If you do find matts when you are brushing or combing, then it is best to tease them out from surrounding fur gently with your fingers. Try not to pull the fur. Then use blunt-nosed scissors, a knot remover or dematter to trim it out.

    If the matt is very close to the skin then you may not be able to get it out yourself. In which case, you should enlist the help of a professional groomer or go and see a vet.

    The best way to avoid matts forming is regular brushing dates with your kitty to remove tangles while they're still small.



    Let’s get straight to the point.

    Cats don’t like having their nails clipped. Just the same as they don’t like having baths.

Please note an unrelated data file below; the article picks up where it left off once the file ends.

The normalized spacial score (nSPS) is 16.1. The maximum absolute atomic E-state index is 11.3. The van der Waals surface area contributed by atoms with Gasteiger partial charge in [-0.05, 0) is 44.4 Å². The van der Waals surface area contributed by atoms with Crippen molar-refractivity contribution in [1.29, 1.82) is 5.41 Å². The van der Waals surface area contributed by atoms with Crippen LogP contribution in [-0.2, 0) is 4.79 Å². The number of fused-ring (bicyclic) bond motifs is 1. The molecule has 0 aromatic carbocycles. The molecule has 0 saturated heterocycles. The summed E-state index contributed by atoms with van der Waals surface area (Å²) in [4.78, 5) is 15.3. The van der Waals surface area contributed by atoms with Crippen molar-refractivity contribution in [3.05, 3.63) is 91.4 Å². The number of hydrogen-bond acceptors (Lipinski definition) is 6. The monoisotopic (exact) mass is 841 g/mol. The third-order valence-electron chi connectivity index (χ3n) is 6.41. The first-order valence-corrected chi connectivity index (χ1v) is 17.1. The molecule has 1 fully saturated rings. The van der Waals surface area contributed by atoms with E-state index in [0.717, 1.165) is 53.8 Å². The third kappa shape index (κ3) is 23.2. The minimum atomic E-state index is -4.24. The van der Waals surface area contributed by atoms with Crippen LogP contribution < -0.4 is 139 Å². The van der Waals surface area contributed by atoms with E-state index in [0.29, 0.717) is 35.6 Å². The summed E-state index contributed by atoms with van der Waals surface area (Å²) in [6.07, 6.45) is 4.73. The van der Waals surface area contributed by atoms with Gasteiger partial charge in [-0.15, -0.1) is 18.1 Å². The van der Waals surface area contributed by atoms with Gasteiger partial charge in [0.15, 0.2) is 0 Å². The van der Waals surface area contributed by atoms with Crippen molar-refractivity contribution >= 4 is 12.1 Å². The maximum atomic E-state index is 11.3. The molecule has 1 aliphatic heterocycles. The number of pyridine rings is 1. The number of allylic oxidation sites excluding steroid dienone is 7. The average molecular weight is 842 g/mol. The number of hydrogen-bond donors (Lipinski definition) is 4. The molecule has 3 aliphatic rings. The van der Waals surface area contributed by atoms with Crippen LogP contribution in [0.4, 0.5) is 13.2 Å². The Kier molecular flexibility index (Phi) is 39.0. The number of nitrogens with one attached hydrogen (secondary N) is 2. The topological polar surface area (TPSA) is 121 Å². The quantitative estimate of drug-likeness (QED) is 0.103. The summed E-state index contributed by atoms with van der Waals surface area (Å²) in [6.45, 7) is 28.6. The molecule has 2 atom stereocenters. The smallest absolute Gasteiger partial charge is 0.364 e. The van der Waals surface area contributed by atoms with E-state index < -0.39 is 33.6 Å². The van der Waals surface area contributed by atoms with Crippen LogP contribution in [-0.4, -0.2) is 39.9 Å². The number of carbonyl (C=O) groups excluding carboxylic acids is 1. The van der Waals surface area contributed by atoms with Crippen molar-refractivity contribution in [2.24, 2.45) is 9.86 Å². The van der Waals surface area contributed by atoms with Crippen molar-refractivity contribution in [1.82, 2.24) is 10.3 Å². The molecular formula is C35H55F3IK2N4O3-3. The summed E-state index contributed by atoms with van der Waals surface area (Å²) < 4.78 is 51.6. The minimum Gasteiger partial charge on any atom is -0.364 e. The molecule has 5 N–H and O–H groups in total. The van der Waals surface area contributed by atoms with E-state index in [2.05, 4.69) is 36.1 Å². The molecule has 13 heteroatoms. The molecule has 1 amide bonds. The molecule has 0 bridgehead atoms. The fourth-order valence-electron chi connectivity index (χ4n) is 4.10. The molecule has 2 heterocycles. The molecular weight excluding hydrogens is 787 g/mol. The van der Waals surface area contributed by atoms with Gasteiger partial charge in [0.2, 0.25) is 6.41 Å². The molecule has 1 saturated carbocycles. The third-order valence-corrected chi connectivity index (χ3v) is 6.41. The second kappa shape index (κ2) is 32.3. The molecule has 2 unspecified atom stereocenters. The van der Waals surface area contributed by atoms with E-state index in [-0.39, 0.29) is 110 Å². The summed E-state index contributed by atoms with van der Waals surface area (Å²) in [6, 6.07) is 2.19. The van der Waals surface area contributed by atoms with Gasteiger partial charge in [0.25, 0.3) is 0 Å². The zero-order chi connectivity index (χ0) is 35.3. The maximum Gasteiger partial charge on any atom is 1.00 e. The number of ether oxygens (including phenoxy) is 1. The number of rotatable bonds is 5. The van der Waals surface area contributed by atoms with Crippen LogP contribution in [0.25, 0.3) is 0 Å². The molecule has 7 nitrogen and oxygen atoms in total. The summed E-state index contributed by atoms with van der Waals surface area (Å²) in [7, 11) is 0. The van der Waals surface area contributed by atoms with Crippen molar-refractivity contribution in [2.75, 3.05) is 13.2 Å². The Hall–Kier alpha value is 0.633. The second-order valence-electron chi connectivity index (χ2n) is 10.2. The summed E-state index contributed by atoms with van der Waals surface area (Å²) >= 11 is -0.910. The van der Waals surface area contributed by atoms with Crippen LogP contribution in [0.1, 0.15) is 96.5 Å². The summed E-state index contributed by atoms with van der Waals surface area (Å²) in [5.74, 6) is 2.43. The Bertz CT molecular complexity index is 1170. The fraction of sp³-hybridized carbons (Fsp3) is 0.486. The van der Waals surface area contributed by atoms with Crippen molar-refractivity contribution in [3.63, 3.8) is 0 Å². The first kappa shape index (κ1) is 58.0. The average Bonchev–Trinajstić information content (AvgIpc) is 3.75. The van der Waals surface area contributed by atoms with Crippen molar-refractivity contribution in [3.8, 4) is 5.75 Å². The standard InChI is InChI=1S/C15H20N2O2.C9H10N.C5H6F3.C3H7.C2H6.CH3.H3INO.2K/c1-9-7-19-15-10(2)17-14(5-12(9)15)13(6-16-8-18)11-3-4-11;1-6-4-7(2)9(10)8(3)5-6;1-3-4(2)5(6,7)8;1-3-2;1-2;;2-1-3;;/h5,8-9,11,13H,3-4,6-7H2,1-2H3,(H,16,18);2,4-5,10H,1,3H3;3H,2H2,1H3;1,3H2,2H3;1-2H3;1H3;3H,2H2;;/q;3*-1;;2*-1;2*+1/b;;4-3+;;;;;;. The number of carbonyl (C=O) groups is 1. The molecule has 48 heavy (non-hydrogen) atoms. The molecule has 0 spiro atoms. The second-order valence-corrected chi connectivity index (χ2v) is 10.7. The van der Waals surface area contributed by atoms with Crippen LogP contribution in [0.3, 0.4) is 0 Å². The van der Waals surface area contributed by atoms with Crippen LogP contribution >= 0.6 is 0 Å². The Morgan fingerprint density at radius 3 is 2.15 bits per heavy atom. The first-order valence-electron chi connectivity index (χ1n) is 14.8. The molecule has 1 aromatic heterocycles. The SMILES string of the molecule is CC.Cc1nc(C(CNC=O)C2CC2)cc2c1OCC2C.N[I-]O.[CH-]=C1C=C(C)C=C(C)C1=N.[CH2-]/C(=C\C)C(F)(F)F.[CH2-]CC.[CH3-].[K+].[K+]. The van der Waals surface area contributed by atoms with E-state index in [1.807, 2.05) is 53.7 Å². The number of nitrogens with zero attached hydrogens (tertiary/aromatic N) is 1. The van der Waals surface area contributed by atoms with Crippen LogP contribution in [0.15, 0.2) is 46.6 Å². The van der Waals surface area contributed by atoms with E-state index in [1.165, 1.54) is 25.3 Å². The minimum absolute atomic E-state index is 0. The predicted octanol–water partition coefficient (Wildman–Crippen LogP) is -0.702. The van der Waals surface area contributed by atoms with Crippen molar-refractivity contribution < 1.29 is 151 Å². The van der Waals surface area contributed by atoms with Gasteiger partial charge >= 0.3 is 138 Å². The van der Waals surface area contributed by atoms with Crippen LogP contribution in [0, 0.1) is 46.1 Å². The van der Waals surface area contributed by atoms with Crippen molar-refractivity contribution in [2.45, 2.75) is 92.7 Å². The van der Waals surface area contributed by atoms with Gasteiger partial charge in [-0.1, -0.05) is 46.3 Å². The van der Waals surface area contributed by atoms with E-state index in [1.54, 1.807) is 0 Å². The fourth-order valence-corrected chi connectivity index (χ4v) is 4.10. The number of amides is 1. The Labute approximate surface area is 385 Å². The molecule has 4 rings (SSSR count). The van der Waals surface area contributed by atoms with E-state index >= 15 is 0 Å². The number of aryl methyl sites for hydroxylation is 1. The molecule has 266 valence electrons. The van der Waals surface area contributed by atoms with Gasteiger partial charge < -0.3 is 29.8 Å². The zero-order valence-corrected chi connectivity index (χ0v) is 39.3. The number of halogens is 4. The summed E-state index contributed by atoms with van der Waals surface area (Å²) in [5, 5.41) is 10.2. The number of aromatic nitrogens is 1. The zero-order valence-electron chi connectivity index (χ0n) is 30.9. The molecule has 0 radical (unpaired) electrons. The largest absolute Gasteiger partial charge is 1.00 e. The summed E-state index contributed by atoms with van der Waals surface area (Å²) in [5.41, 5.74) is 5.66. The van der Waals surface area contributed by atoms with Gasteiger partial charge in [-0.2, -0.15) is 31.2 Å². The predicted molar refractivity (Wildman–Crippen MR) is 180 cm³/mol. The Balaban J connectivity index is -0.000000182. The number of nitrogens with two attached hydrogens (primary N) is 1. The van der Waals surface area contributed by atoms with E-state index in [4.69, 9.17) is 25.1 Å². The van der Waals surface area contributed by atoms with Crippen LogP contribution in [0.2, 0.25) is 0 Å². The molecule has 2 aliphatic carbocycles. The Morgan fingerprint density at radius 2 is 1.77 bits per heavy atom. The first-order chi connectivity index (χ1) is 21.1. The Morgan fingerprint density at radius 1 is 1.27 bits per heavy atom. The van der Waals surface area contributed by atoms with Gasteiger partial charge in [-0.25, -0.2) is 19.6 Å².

But unlike dogs, who will just grin and bear it, cats will very quickly show their displeasure and give you a few good scratches.

    So why risk it?

    Well, trimming your cat’s claws actually has some health benefits. Both for you and the cat.

    First up. Getting rid of the sharp points saves your curtains and your furniture from kitty when they are in playful mood. Oh, and it saves your skin when kitty lovingly digs its claws into your leg while you are stroking it.

    But, more importantly, it stops them being in pain from sore or broken claws that they may have from getting their claws caught in something.

    TOP TIPS: 

    • Provide your kitty with a top-quality scratch post to keep their claws busy & help file their nails down
    • Before trimming the nails, try and get your pet familiar with their paws being touched. You can play games with them or simply spend time patting their paws. 

    So, how you should go about it?

    Using the clippers:

    Into the valley of death...